Giuseppe made his Metropolitan Opera debut on November 30, 1894 singing the role of Count di Luna in ‘Il trovatore ’ with the great heroic tenor Tamagno as Manrico. In 1895 he sang in the first American production of ”Falstaff.’ He also sang the Met’s first Marcello in the 1900 production of “ La Boheme “ and their first Papageno in the 1902 – 1903 season of ” Die Zauberflote “. Campanari remained with the Met. until 1912. He gave more than 200 performances during his career there.
After his retirement from serious music, he briefly dabbled in vaudeville but found the two-show-a-day schedule too gruelling at his age. He taught voice in both New York City and Milan, Italy. He died in Milan in 1927.
Born: November 28, 1872 —– Cambridge, Massachusetts
Died: February 5, 1953 —– London, England
Suzanne Adams was an American born lyric coloratura soprano known for her agile and pure voice. Adams first became well known in France before establishing herself as one of the Metropolitan Opera’s leading sopranos at the beginning of the 20th century.
Adams studied first in New York with Jacques Bouhy and then Paris with Mathilde Marchesi. Her opera debut came in 1884-1895 at the Paris Opera as Juliette in Gounod’s ” Faust “ with Gounod himself. He admired her greatly for her fine technique, brillant tone, and vocal flexibility. She remained at the Paris Opera for three (3) years and then went to Nice.
In the summer of 1898 she sang at Covent Garden, London in the world premiere of Stanford’s ‘ Much Ado About Nothing ‘. She went on to join the Metropolitan Opera in New York City where she sang numerous roles during the seasons from 1898 thru 1903.
In 1898 she married Leo Stern, an English cellist who died in 1904. Soon after his death she retired from the stage and settled in London. She did appear though at Covent Garden at some performances of Carmen in November 1906, these may have been among her last appearances in opera.
It is reported she taught voice for many years, but details are lacking. She appeared in a few concerts in England in 1905 – 1906 and visited the United States in late 1907 to appear in vaudeville in Chicago, New York, and elsewhere.
In 1915 she married John Lumsden Mackay, a man of ‘independent means’. They lived for many years north of Hyde Park in London. After he died in November 1934 it is thought she may have continued teaching until her death.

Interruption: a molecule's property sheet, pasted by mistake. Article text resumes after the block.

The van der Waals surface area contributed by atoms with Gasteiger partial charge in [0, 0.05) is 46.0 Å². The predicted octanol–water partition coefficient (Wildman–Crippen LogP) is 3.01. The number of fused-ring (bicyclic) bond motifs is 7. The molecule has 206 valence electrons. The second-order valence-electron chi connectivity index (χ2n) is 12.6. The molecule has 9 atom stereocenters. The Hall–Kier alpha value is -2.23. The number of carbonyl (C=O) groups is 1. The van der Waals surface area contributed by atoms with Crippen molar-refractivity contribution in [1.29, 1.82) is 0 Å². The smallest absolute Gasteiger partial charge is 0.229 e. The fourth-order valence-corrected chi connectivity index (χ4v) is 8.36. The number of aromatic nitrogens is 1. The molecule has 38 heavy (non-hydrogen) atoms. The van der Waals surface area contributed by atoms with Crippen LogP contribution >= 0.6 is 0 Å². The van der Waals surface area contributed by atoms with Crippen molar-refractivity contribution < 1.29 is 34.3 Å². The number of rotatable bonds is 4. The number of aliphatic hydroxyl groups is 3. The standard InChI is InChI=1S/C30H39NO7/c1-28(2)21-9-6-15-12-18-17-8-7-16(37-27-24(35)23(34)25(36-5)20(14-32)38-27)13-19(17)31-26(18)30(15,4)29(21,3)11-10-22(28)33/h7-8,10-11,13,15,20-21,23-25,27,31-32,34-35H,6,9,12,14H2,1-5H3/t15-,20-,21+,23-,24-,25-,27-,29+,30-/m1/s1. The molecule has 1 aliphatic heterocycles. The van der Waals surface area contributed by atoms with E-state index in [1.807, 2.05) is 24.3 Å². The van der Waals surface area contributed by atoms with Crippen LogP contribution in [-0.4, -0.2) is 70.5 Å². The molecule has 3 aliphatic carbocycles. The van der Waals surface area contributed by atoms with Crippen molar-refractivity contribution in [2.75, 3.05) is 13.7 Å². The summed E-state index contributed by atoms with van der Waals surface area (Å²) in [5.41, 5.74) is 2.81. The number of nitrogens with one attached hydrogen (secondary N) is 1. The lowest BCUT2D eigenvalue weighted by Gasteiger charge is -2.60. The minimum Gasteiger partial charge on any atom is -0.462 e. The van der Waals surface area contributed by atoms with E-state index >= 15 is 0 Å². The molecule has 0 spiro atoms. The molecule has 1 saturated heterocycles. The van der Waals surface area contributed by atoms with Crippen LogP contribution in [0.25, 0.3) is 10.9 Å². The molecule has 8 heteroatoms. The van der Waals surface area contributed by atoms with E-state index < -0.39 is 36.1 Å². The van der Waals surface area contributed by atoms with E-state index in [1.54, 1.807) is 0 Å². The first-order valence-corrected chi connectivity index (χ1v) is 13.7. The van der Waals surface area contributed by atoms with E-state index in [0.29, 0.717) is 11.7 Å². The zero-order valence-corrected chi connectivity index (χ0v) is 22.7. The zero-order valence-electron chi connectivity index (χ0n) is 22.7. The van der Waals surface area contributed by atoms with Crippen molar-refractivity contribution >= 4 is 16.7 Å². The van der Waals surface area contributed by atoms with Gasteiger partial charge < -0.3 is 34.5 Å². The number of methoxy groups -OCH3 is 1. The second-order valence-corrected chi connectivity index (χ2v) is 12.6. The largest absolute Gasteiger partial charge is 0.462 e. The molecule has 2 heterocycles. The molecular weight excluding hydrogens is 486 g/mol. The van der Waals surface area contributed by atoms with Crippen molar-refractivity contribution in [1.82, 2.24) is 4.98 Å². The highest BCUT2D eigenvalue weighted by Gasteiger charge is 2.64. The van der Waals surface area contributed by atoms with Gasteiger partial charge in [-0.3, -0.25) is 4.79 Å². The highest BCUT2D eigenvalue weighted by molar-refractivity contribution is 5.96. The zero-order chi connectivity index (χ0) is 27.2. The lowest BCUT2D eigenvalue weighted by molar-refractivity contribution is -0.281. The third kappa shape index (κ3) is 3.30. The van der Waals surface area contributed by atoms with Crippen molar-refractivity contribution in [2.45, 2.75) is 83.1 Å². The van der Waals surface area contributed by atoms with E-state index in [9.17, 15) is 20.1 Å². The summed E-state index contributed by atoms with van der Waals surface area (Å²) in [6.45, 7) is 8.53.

EDOUARD de RESZKE ( was Edward )
Born: December 22, 1853 —– Warsaw, Poland
Died: May 25, 1917 —– Garnek, near Czestochowa, Poland
more of de Reszke below………………..
Edouard was a Polish born operatic bass. He was born with an impressive natural voice, equipped with compelling histrionic skills, and became one of the most illustrious opera singers active in Europe and America during the late Victorian era.
Reszke was born into a well-to-do and cultured family where he first learned to sing. He was able to continue his voice studies in Italy, and while he did not want to become an operatic performer, but because of his sister, Josephine, he accepted an engagement with the Paris Opera. He was chosen by the composer Giuseppe Verdi to make his debut in the first Paris performance of ‘Aida’ on April 22,1876, appearing under the composer’s baton as the King of Egypt.
Between 1880 and the 1900′s, de Reszke appeared more than 300 times at the Royal Opera House, Covent Garden performing a wide range of roles in French, German, and Italian. He was a huge favorite too, with the audiences at the Metropolitan Opera during the same era. He also sang in Chicago in 1891, and in La Scala, Milan from 1879 – 1881.
Edouard would sing often with his older brother, Jean who was a renowned lyric-dramatic tenor. Together they sang in Paris, London, and New York for over 2 decades. They performed together in the 500th performance of Gounod’s ‘Faust’ at the Paris opera.